This article is ridiculous, allow me to say I am not a ayn rand follower in the extreme sense, I have taken some of her words and applied  to my own life and I am a much better person for it. The failure of greenspan or th economic system  as a whole in this country does not prove that her philosophy is a failure, it proves that this society in which we live in and how it is run on a whole is a failure. Greenspan believed in less regulation, if Rands philosophy was a part of every individuals life the met down would not have happened because living by this philosophy means , rationality, independence, integrity, honesty, justice, productiveness and pride (galts speech). 

  • Lola

    You claim a lot here.  Greenspan as Chairman of the Fed really doesn’t have as much power as everyone claims he has.  He can’t micromanage a macro-scale economy, not to mention the job is all guessing in the most part.  From your perspective it seems you’r claiming that Rand controlled Greenspan, which is also true since the majority of his career was after Rand’s death.  As much as you claim Objectivism ruined the economy there is no support of it in this article.  Now if someone went through the points of Objectivism and gave a brief summery of the main points and maybe some citation that can’t be found on Wikipedia this article would have validity.  Objectivism it is a two part philosophy.  This here does not mention either side, only claiming Rand and Greenspan in one article.  What about the inflation Greenspan helped real in?  What about the “American Dream” Greenspan helped to give to millions of people under his tenure?  He knew his stuff, not to mention the rumors going on about how he knew the economic collapse we are in now was going to happen, but no one ever mentions that.  Critics of Objectivism should do a little research before name calling, unless of course they are too scared to take responsibility for their own existence, actions, and beliefs.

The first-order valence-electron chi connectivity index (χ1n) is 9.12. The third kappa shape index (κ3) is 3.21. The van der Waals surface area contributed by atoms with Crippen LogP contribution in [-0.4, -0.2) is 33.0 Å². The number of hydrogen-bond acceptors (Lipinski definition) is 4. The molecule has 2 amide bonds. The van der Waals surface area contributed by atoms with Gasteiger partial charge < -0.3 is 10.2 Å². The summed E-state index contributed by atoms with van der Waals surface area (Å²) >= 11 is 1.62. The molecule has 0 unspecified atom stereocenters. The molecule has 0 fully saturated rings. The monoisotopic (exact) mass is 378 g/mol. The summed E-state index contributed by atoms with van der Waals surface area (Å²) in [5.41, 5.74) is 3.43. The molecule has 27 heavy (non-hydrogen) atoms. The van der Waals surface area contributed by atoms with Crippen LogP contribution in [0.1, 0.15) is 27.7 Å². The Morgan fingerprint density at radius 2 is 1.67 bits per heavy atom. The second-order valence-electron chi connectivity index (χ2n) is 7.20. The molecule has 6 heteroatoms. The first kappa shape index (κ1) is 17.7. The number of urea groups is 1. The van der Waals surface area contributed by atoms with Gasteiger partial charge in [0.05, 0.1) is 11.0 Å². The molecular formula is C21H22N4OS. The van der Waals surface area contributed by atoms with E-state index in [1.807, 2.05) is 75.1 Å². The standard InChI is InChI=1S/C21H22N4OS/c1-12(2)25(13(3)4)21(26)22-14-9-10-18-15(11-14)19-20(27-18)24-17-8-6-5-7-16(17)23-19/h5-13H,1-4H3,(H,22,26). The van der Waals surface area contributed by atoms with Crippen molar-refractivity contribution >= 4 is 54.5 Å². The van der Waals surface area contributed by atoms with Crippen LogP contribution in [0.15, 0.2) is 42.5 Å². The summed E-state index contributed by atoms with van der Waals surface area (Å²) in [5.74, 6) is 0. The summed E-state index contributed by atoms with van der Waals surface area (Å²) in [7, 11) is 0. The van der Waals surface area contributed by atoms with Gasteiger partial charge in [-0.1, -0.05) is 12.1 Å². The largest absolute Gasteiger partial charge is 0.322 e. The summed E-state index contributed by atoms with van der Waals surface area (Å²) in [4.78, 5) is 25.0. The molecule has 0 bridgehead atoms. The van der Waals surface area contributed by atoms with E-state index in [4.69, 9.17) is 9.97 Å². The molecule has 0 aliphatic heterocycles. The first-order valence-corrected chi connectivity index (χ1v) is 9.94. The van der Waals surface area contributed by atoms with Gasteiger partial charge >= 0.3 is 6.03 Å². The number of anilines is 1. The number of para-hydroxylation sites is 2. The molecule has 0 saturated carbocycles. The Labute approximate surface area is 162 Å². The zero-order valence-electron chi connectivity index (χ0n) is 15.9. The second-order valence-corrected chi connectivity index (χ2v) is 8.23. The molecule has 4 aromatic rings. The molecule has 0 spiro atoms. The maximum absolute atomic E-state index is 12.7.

• Lola